Best of TechRadar: this week's star features and hottest reviews
11th Jan 2014 | 10:30
Our best words from the last 7 days...
Is hydrogen really the future of car fuels?
Is fuel cell tech a wonderful world of water emissions?
So, Toyota is planning to take hydrogen cars into the mainstream. It's launching a full-blown hydrogen-powered car in 2015. But is the world ready for hydrogen fuel cell cars? And even if it is, will fuel cells live up to the low-carbon hype? Continue reading...
Why the PlayStation 5 could be the cheapest games console ever
Sony's PS5 could be a cheap little streaming box
While 4K TVs, Steam Machines and cool car tech are all well and good, by far the most exciting thing to come out of CES this week is the launch of Sony's PlayStation Now. It's not only an exciting new gaming service, but also a mesmerising hint at the destiny of the PlayStation brand and the future of gaming in general. This is the beginning of a cosmic shift in the paradigm of gaming, and it's happening right here, right now. Be excited. Continue reading...
CES is where innovation goes to die
You're doing it wrong, tech industry!
Did you see the Michael Bay thing? Michael Bay. Walked off stage he did. The Transformers guy. Stage fright or something. Just lost it. Walked right off. Of course you saw it. It was one of the few pieces of news from CES 2014 that managed to break out of the Las Vegas Convention Center into popular consciousness. While footage of a man normally associated with giant robots and fiery explosions struck dumb by a combination of technical failure and social awkwardness managed to go viral, the product Bay was there to help flog (some manner of Samsung TV) earned only a passing mention in those reports where it figured at all. Continue reading...
Google+: resistance is futile!
Ain't no party like a compulsory Google+ party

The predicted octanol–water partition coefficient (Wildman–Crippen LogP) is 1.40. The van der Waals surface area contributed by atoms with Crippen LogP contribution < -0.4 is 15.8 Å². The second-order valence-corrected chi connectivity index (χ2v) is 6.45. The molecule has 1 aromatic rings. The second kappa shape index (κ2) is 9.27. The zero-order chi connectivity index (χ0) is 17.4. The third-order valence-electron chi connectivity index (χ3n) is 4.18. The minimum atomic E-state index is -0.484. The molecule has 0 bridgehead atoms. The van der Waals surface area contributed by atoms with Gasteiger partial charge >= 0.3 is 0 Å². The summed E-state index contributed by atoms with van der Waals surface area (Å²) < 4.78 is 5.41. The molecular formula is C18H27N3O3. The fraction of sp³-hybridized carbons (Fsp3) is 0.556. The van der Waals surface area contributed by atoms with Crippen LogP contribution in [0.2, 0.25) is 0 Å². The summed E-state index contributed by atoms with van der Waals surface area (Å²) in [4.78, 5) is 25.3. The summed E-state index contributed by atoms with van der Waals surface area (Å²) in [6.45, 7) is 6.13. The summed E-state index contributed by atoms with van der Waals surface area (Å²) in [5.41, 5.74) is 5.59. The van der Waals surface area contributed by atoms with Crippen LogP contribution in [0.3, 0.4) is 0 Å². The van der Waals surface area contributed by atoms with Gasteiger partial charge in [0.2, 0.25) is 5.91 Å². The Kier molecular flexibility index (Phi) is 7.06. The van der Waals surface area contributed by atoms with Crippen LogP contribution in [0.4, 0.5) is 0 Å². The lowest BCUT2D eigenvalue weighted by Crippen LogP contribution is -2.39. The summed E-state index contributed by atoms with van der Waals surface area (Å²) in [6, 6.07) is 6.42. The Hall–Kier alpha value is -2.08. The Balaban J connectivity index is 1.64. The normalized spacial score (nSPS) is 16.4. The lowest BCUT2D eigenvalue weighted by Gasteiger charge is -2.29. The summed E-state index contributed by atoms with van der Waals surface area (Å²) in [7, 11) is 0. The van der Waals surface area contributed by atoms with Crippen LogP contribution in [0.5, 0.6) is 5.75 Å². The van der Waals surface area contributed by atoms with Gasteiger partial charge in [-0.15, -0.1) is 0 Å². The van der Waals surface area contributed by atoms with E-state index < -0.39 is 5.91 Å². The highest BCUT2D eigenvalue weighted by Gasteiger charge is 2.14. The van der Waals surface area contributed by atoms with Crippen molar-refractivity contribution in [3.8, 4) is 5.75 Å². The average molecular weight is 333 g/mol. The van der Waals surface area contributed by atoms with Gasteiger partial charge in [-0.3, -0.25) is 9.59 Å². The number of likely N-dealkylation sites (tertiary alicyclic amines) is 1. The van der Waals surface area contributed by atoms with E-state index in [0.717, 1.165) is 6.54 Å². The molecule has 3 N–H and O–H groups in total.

This week's attempt to push the poor man's Facebook involves making it really easy for any old stranger to email you. Yes, Google is enabling anybody with a Google+ account to email you by automatically enrolling you in a scheme apparently designed for spammers and hiding the opt-out in the depths of your email settings. Continue reading...
Why is Samsung hiding its best iPad competitor yet?
Too many tablets spoiling the techno-broth
Samsung has called 2014 "a year in which Samsung truly establishes its leadership in the tablet market", yet this market segmentation is going to prevent it from doing just that – this is a company that needs a streamlined tablet range to challenge the likes of the iPads and Surfaces of this world, not confuse consumers with different ranges seemingly offering the same things. Continue reading...
Why you should be suspicious of cheap 4K TVs
4K is amazing, but that doesn't mean all 4K TVs are
No one likes 4K more than me and that is a fact. Like many people, I'm a total sucker for thrilling visuals and find native 4K pictures absolutely spellbinding. Sports, movies, TV shows - it all looks totally mesmeric and awesome. But that doesn't mean the cheapo 4K TVs announced at CES will be anything other than disappointing. Continue reading...
15 best bits of tech to come out of CES 2014
Technology that grabs you by the eyeballs and doesn't let go
You don't need a crystal ball to see what the future of technology holds. Every Consumer Electronics Show lays it out for you. You've just got to know where to look. So judging by CES 2014, we can expect a future where 8K is the new 4K, consumer-friendly Steam Machines battle the PS4 and Xbox One for living room shelf-space, and everybody wears a fitness tracker. Heck, even the idea of the digital home is making a comeback, while VR continues to enjoy the coolest of reboots.